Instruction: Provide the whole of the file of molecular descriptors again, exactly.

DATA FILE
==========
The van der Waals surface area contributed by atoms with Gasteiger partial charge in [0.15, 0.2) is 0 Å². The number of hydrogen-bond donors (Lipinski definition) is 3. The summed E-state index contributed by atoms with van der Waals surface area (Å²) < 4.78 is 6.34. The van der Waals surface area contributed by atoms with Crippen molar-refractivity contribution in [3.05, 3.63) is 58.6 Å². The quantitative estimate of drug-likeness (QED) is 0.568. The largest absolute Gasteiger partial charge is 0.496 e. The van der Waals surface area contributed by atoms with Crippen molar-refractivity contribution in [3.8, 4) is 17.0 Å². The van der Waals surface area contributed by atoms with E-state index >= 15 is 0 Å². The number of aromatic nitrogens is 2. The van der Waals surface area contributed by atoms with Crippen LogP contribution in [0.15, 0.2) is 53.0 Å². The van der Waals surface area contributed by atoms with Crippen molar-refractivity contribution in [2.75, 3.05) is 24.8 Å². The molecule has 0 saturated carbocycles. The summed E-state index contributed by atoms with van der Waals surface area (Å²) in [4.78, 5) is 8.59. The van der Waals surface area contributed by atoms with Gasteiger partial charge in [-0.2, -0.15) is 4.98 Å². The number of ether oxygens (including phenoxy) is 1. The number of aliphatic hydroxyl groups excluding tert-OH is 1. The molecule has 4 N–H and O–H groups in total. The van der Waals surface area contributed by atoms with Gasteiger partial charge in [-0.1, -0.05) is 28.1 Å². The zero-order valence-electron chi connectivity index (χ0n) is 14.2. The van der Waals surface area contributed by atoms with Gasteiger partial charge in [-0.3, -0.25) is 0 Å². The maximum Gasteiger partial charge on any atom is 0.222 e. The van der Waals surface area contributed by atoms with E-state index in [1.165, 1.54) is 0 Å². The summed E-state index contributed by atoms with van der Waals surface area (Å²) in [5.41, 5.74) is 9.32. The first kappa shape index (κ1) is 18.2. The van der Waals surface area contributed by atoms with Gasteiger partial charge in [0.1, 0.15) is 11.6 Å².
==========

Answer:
The van der Waals surface area contributed by atoms with Gasteiger partial charge in [0.15, 0.2) is 0 Å². The number of hydrogen-bond donors (Lipinski definition) is 3. The summed E-state index contributed by atoms with van der Waals surface area (Å²) < 4.78 is 6.34. The van der Waals surface area contributed by atoms with Crippen molar-refractivity contribution in [3.05, 3.63) is 58.6 Å². The quantitative estimate of drug-likeness (QED) is 0.568. The largest absolute Gasteiger partial charge is 0.496 e. The van der Waals surface area contributed by atoms with Crippen molar-refractivity contribution in [3.8, 4) is 17.0 Å². The van der Waals surface area contributed by atoms with E-state index >= 15 is 0 Å². The number of aromatic nitrogens is 2. The van der Waals surface area contributed by atoms with Crippen LogP contribution in [0.15, 0.2) is 53.0 Å². The van der Waals surface area contributed by atoms with Crippen molar-refractivity contribution in [2.75, 3.05) is 24.8 Å². The molecule has 0 saturated carbocycles. The summed E-state index contributed by atoms with van der Waals surface area (Å²) in [4.78, 5) is 8.59. The van der Waals surface area contributed by atoms with Gasteiger partial charge in [-0.2, -0.15) is 4.98 Å². The number of ether oxygens (including phenoxy) is 1. The number of aliphatic hydroxyl groups excluding tert-OH is 1. The molecule has 4 N–H and O–H groups in total. The van der Waals surface area contributed by atoms with Gasteiger partial charge in [-0.1, -0.05) is 28.1 Å². The zero-order valence-electron chi connectivity index (χ0n) is 14.2. The van der Waals surface area contributed by atoms with Gasteiger partial charge in [-0.3, -0.25) is 0 Å². The maximum Gasteiger partial charge on any atom is 0.222 e. The van der Waals surface area contributed by atoms with E-state index in [1.165, 1.54) is 0 Å². The summed E-state index contributed by atoms with van der Waals surface area (Å²) in [5.41, 5.74) is 9.32. The first kappa shape index (κ1) is 18.2. The van der Waals surface area contributed by atoms with Gasteiger partial charge in [0.1, 0.15) is 11.6 Å².